Even when technology isn’t in the way, companies are still slowly adapting to a digital-first culture. Sabardu and other tech leaders agree that, at least for now, teambuilding and collaboration are stunted when using remote collaboration technologies.

“To be part of a team, you need people together,” he says. “For me, that would be the biggest thing preventing us from calling it the real new normal.”

“We’re naturally cooperative beings,” Kariuki points out. “When you’re communicating with someone, there are too many cues that you miss when you’re online.”

The reason why people had an office is because there’s more to it than exchanging emails.

Phares Kariuki, CEO, Node Africa

Then, there’s the nature of certain jobs that simply cannot be done remotely, like:

  • Employees who physically engage with customers, like Sabardu’s colleagues in retail bank branches.
  • Employees who handle physical assets or equipment, like those who ship documents at Kariuki’s office.
  • Employees who greatly benefit from real-time collaboration and instant access to people, like those who coordinate air ambulances for Angel MedFlight.

“My flight coordination team, they intake the calls, they’re doing OK [working remotely],” Green says. “But when you can look at somebody that sits next to you and say, ‘Hey, I’ve got this patient scenario …’ you’re going to start making decisions that are better because you can immediately talk to somebody.”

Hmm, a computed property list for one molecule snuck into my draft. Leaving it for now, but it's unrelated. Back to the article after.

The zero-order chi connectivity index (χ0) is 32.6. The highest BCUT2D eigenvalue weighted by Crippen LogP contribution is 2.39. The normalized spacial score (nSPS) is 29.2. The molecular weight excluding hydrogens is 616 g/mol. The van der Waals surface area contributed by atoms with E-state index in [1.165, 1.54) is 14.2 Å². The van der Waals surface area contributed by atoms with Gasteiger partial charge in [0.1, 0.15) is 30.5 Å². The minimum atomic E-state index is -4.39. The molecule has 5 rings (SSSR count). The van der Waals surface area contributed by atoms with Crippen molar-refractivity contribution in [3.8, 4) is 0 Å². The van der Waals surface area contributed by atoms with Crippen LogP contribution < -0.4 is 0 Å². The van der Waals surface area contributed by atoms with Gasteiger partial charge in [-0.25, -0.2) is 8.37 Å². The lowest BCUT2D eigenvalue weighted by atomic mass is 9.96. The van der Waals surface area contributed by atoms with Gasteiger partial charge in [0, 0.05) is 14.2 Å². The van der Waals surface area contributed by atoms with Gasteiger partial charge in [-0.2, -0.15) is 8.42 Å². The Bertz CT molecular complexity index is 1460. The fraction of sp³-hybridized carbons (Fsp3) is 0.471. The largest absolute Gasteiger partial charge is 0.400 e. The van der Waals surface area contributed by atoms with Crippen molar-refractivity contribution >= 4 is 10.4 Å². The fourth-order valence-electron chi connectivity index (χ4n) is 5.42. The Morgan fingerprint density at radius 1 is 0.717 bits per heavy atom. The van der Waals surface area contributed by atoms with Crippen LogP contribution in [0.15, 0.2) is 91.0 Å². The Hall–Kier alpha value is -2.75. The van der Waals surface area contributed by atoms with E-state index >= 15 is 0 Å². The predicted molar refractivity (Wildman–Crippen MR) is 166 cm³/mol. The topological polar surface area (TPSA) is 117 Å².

Some employees are just eager to get back into their old routines, but businesses are hunkering down for a much slower return to office life. “You’re talking a year-and-a-half to two years before we can all start hugging each other and celebrating,” Iyer says. “Clearly, we have to work on ‘work 2.0.’”

Returning to Work, 2.0

With no immediate plans to fully return to the office, tech leaders use the disruption to daily life as a catalyst to disrupt outdated and inefficient processes, like:

  • IT Support: A built-in feature in Green’s digital workspace solution enables his team to remotely assist colleagues as they watch and learn how to do it themselves. “It was so hard to assist them by using remote desktop because they can’t see what you’re doing,” he says. “I was blown away by the way it works.”
  • Employee Onboarding: New employees at VMware can now onboard from anywhere. “I get tweets from employees saying, ‘I joined this company, and the laptop magically arrived at home,’” Iyer says. “’I clicked a few keys, and it was just like setting up a mobile phone. I was ready to go.’”
  • Customer Service: Early in their digital transformation, Chung says, “We realized we have sorted out our staff needs, in terms of being able to work digitally and being efficient. What about our clients?” So, his team developed a mobile app to digitize the customer experience. “After the pandemic broke out, we realized the benefits are huge on the investments we had done coming along the journey up to now. We saw a surge in clients opting in, trying to use our platform using the mobile app.”

As employees trickle back into office buildings, tech leaders are also engineering solutions to keep them productive and safe. Innovations like zero-touch entry into buildings and beacons for social distancing reminders will help define “work 2.0.” This new era will refine digital employee experiences so they can seamlessly transition from home to the office (and back again).